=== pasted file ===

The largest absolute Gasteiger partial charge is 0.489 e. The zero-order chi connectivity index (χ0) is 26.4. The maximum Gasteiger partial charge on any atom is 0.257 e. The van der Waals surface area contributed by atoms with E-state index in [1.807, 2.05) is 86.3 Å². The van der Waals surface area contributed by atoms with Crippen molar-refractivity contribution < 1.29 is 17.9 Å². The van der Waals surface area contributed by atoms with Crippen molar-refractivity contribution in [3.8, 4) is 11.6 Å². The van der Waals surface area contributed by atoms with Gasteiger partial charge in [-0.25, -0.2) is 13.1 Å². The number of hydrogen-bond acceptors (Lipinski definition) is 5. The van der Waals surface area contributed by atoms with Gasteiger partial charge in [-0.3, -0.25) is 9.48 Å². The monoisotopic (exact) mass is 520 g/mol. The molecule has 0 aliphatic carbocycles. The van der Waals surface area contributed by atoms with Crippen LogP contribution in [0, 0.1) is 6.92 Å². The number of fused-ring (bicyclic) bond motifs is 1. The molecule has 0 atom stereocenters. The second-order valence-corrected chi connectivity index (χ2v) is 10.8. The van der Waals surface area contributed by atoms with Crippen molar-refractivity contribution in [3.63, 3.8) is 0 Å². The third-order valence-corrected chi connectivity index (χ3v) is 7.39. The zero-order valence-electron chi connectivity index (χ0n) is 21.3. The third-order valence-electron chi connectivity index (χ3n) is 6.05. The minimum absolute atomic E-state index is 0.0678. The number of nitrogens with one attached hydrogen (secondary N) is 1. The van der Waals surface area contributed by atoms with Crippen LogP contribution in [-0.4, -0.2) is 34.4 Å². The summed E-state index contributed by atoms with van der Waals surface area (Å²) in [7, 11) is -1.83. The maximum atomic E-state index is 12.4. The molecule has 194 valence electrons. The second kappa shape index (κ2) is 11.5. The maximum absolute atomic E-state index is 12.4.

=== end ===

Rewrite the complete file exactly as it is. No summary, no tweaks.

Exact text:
The largest absolute Gasteiger partial charge is 0.489 e. The zero-order chi connectivity index (χ0) is 26.4. The maximum Gasteiger partial charge on any atom is 0.257 e. The van der Waals surface area contributed by atoms with E-state index in [1.807, 2.05) is 86.3 Å². The van der Waals surface area contributed by atoms with Crippen molar-refractivity contribution < 1.29 is 17.9 Å². The van der Waals surface area contributed by atoms with Crippen molar-refractivity contribution in [3.8, 4) is 11.6 Å². The van der Waals surface area contributed by atoms with Gasteiger partial charge in [-0.25, -0.2) is 13.1 Å². The number of hydrogen-bond acceptors (Lipinski definition) is 5. The van der Waals surface area contributed by atoms with Gasteiger partial charge in [-0.3, -0.25) is 9.48 Å². The monoisotopic (exact) mass is 520 g/mol. The molecule has 0 aliphatic carbocycles. The van der Waals surface area contributed by atoms with Crippen LogP contribution in [0, 0.1) is 6.92 Å². The number of fused-ring (bicyclic) bond motifs is 1. The molecule has 0 atom stereocenters. The second-order valence-corrected chi connectivity index (χ2v) is 10.8. The van der Waals surface area contributed by atoms with Crippen molar-refractivity contribution in [3.63, 3.8) is 0 Å². The third-order valence-corrected chi connectivity index (χ3v) is 7.39. The zero-order valence-electron chi connectivity index (χ0n) is 21.3. The third-order valence-electron chi connectivity index (χ3n) is 6.05. The minimum absolute atomic E-state index is 0.0678. The number of nitrogens with one attached hydrogen (secondary N) is 1. The van der Waals surface area contributed by atoms with Crippen LogP contribution in [-0.4, -0.2) is 34.4 Å². The summed E-state index contributed by atoms with van der Waals surface area (Å²) in [7, 11) is -1.83. The maximum atomic E-state index is 12.4. The molecule has 194 valence electrons. The second kappa shape index (κ2) is 11.5. The maximum absolute atomic E-state index is 12.4.